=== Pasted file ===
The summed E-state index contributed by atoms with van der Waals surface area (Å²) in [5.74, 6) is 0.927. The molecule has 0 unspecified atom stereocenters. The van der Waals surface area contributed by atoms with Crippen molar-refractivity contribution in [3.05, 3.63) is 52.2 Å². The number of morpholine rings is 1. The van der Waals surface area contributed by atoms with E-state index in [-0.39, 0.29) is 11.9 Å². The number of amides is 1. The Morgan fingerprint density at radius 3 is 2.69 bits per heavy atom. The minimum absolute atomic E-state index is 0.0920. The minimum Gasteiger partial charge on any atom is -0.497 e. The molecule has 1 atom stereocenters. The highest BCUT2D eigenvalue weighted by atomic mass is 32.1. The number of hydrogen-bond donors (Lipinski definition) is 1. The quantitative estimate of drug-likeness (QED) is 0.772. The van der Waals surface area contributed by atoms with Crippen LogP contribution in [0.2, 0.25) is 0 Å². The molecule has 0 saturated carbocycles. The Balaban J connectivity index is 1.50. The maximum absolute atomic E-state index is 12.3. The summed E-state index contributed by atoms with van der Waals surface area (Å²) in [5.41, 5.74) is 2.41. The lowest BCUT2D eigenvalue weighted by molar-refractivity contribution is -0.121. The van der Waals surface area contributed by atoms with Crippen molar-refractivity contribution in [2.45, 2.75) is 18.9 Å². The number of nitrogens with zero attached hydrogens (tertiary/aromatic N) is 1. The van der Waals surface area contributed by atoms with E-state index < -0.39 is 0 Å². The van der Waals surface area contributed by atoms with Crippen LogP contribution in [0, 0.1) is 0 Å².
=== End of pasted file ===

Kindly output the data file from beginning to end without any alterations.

The summed E-state index contributed by atoms with van der Waals surface area (Å²) in [5.74, 6) is 0.927. The molecule has 0 unspecified atom stereocenters. The van der Waals surface area contributed by atoms with Crippen molar-refractivity contribution in [3.05, 3.63) is 52.2 Å². The number of morpholine rings is 1. The van der Waals surface area contributed by atoms with E-state index in [-0.39, 0.29) is 11.9 Å². The number of amides is 1. The Morgan fingerprint density at radius 3 is 2.69 bits per heavy atom. The minimum absolute atomic E-state index is 0.0920. The minimum Gasteiger partial charge on any atom is -0.497 e. The molecule has 1 atom stereocenters. The highest BCUT2D eigenvalue weighted by atomic mass is 32.1. The number of hydrogen-bond donors (Lipinski definition) is 1. The quantitative estimate of drug-likeness (QED) is 0.772. The van der Waals surface area contributed by atoms with Crippen LogP contribution in [0.2, 0.25) is 0 Å². The molecule has 0 saturated carbocycles. The Balaban J connectivity index is 1.50. The maximum absolute atomic E-state index is 12.3. The summed E-state index contributed by atoms with van der Waals surface area (Å²) in [5.41, 5.74) is 2.41. The lowest BCUT2D eigenvalue weighted by molar-refractivity contribution is -0.121. The van der Waals surface area contributed by atoms with Crippen molar-refractivity contribution in [2.45, 2.75) is 18.9 Å². The number of nitrogens with zero attached hydrogens (tertiary/aromatic N) is 1. The van der Waals surface area contributed by atoms with E-state index < -0.39 is 0 Å². The van der Waals surface area contributed by atoms with Crippen LogP contribution in [0, 0.1) is 0 Å².